Cleveland Indians: It is tempting to compare you to a Red Sox fan, in that both had long stretches without a title (yours ongoing since 1948), but the fact is that you're nowhere near as obnoxious. Nobody bludgeons the sports page with sad-sack stories about some Cleveland grandfather dying without seeing a championship team, and you don't wear your misery around like some absurd badge of honor. But really, your suffering is greater- we can be honest and say that your city isn't as nice as Boston, and your sports tragedies have now eclipsed theirs. You bear your suffering more quietly, which makes you more inward and more dangerous. You once fought everyone, including your own team, on "Ten Cent Beer Night." A lot of fans take baseball seriously- you take it personally. Kudos. But someone needs to get rid of that annoying war drum guy.

Chicago White Sox: You had a miserly owner whose stinginess led his players to throw the 1919 World Series, and then you named a stadium after him. Your current manager is an obnoxious asshole who makes a spectacle of himself whenever possible. You're the team of the second city's south side, a supposed emblem of the blue collar struggle to rise, perpetually led by tyrants and usually underachieving. And always, always overshadowed- by Tigers and Twins in your division, by Cubs in your city. It's a hard knock life.

Kansas City Royals: You have one of America's best sportswriters, and by far its worst team. You never expect much, and you never get much. Your team has a low payroll, and it squanders any revenue sharing it gets on things other than the players. You won a World Series in '85, and that's probably as good as it will get. Most of your fans put the bulk of their energy into the Chiefs, another poor team, because at least bad teams have a chance to become good in the NFL.

AL West

Seattle Mariners: There is always a revolution afoot in Seattle. You're America's answer to Dutch soccer (and the Yankees are your Germans). You have an intelligent, passionate population, eloquent baseball writers, and a smart general manager. There isn't much pessimism in your rainy town. Every year might be the year. Sometimes the disappointment is sudden and swift, as in 2010 when the hopes of a city were dashed by mid-May. Other times, like in 2001, a truly once-in-a-lifetime team suffers a heartbreaking loss. Your team is one of two in the entire American League to never have made a World Series. Despite your knowledge and strong management and eternal optimism, or maybe because of it, you're doomed to never put it all together.

Texas Rangers: Your team is the other AL squad to never make a World Series. During a strong epoch in the mid-to-late-90s, you faced the Yankees in the first round three times. In those ten games, you were 1-9. You are best known for strong personalities like Nolan Ryan, an inefficient but spectacular pitcher who now owns your club. There is optimism in Texas with the recent signing of Cliff Lee, but it's hard to imagine your team actually winning the World Series. Unlike football and basketball, where Texas teams have won titles, there is an aristocratic method to baseball that won't permit your kind.

Oakland Athletics: You share similarities with Seattle in that you operate from a position of intelligence, but you are more hardscrabble, more pragmatic, less dandified in your aesthetic. You reflect the city and the team, and perhaps this is why your franchise is no stranger to the World Series, having won four titles on the west coast. But moneyball is on the decline, and you've entered a low period as the secrets of Billy Beane have spread to the rest of the league. For a few years now, you've been hovering around .500, and the wild card has been far off in the distance, barely visible. It's difficult to see your way out of these windless waters with such shoddy sails. The old tricks don't cut it anymore.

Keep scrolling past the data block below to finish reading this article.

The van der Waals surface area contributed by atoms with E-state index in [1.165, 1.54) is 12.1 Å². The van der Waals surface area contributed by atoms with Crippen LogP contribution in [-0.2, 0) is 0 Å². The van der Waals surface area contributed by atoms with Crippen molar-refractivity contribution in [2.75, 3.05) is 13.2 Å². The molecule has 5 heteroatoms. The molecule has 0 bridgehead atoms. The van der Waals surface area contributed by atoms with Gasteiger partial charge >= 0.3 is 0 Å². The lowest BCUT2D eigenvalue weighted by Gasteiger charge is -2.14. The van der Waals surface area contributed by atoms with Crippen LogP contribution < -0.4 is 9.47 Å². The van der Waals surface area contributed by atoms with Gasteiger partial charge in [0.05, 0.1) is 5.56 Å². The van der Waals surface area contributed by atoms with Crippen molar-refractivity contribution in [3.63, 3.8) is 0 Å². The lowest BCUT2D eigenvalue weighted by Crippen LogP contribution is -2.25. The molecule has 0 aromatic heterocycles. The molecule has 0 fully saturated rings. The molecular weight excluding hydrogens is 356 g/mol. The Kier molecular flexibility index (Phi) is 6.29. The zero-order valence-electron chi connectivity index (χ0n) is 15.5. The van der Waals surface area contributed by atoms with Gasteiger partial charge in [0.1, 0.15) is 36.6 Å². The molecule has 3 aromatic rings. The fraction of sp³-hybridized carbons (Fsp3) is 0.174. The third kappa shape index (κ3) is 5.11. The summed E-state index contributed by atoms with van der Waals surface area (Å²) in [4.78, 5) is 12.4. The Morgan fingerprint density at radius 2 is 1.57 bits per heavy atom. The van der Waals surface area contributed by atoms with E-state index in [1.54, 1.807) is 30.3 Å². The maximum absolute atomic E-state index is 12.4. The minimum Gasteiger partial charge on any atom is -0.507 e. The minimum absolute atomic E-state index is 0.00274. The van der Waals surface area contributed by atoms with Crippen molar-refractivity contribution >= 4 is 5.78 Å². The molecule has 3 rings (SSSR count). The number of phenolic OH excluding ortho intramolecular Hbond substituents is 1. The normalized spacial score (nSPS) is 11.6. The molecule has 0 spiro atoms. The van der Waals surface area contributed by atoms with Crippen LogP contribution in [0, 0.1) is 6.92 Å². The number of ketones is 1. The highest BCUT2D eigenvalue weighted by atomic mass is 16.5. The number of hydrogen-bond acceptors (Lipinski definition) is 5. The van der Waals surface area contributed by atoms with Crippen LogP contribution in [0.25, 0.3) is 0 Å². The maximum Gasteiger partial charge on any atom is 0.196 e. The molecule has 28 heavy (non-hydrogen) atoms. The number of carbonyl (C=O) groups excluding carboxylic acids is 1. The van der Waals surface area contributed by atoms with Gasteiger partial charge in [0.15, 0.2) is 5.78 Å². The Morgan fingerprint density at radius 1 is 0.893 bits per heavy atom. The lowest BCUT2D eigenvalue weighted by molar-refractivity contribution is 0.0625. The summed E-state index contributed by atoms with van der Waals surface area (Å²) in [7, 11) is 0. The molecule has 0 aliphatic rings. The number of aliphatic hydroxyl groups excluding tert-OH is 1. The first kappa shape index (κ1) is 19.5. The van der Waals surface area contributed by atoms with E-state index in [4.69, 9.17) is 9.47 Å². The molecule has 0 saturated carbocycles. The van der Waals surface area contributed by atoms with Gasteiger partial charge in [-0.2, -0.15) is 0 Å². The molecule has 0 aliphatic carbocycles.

Los Angeles Angels: In a city of superficiality, you are the more superficial of the two Los Angeles fanbases. Your one World Series title was a blessing, though, as it came at the expense of Barry Bonds, baseball's greatest villain. The lone Angel triumph ensured that he would retire without a ring, and for that alone we should be grateful. But the truth is that you thrive only in the presence of novelty; the rally monkey, celebrity spotting, and the playoffs. There are spots of real passion in the stands at Angel Stadium, but overall you don't deserve a lion's share of respect. For you, baseball is a diversion. Don't forget your cell phone.


  1. I enjoy astute over-generalizations of entire groups more than maybe anything, so this is one of my favorite posts of all time.

    Plus! I hate morning radio talk shows almost universally, so am truly delighted to hear that there is a non-completely-sucktitude-filled one in your new 'hood.

  2. It's like finding the white whale. I'm skeptical and excited at the same time. 'Two Guys Named Chris' might change my life.


  3. It's not a fluke. 2 Guys Named Chris truly is funny. While many of the folks calling in may confirm your worst fears about moving to the South, you can sense that the folks on the show take a very tongue-in-cheek approach to things. So I would recommend giving them a prolonged listen.

  4. Kent, awesome to hear. I don't pretend to be the ultimate judge of funny, but I felt like I could tell from a short listen that those dudes had it going on. Will be glad to give them a longer chance. Good to hear from someone in the know.